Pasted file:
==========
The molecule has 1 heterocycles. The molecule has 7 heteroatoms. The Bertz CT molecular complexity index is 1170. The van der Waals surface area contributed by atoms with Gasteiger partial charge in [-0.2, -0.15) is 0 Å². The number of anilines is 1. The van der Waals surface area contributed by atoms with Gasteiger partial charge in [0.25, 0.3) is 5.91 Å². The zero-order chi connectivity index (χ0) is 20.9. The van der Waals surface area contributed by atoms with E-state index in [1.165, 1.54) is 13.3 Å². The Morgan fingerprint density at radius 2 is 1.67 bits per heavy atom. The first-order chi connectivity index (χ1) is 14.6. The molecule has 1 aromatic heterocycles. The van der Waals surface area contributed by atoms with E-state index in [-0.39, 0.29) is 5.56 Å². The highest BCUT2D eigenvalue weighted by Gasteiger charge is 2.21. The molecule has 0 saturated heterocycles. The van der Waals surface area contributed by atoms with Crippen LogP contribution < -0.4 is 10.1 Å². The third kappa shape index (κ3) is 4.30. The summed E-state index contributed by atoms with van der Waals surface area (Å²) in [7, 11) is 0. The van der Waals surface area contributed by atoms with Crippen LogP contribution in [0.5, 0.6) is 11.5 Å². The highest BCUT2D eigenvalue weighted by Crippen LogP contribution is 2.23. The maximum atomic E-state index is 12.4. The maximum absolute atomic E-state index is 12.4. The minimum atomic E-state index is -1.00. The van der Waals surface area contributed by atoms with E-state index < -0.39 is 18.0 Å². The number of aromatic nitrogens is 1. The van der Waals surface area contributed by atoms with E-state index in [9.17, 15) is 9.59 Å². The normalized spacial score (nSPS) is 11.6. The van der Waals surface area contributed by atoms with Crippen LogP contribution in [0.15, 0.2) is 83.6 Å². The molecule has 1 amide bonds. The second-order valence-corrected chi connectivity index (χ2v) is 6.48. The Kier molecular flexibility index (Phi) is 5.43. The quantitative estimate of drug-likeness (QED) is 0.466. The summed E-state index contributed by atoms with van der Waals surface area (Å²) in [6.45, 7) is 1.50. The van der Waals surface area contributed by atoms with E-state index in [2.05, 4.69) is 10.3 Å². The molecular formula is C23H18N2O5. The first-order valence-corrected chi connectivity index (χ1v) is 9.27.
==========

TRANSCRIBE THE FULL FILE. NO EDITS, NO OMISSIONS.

The molecule has 1 heterocycles. The molecule has 7 heteroatoms. The Bertz CT molecular complexity index is 1170. The van der Waals surface area contributed by atoms with Gasteiger partial charge in [-0.2, -0.15) is 0 Å². The number of anilines is 1. The van der Waals surface area contributed by atoms with Gasteiger partial charge in [0.25, 0.3) is 5.91 Å². The zero-order chi connectivity index (χ0) is 20.9. The van der Waals surface area contributed by atoms with E-state index in [1.165, 1.54) is 13.3 Å². The Morgan fingerprint density at radius 2 is 1.67 bits per heavy atom. The first-order chi connectivity index (χ1) is 14.6. The molecule has 1 aromatic heterocycles. The van der Waals surface area contributed by atoms with E-state index in [-0.39, 0.29) is 5.56 Å². The highest BCUT2D eigenvalue weighted by Gasteiger charge is 2.21. The molecule has 0 saturated heterocycles. The van der Waals surface area contributed by atoms with Crippen LogP contribution < -0.4 is 10.1 Å². The third kappa shape index (κ3) is 4.30. The summed E-state index contributed by atoms with van der Waals surface area (Å²) in [7, 11) is 0. The van der Waals surface area contributed by atoms with Crippen LogP contribution in [0.5, 0.6) is 11.5 Å². The highest BCUT2D eigenvalue weighted by Crippen LogP contribution is 2.23. The maximum atomic E-state index is 12.4. The maximum absolute atomic E-state index is 12.4. The minimum atomic E-state index is -1.00. The van der Waals surface area contributed by atoms with E-state index < -0.39 is 18.0 Å². The number of aromatic nitrogens is 1. The van der Waals surface area contributed by atoms with E-state index in [9.17, 15) is 9.59 Å². The normalized spacial score (nSPS) is 11.6. The van der Waals surface area contributed by atoms with Crippen LogP contribution in [0.15, 0.2) is 83.6 Å². The molecule has 1 amide bonds. The second-order valence-corrected chi connectivity index (χ2v) is 6.48. The Kier molecular flexibility index (Phi) is 5.43. The quantitative estimate of drug-likeness (QED) is 0.466. The summed E-state index contributed by atoms with van der Waals surface area (Å²) in [6.45, 7) is 1.50. The van der Waals surface area contributed by atoms with E-state index in [2.05, 4.69) is 10.3 Å². The molecular formula is C23H18N2O5. The first-order valence-corrected chi connectivity index (χ1v) is 9.27.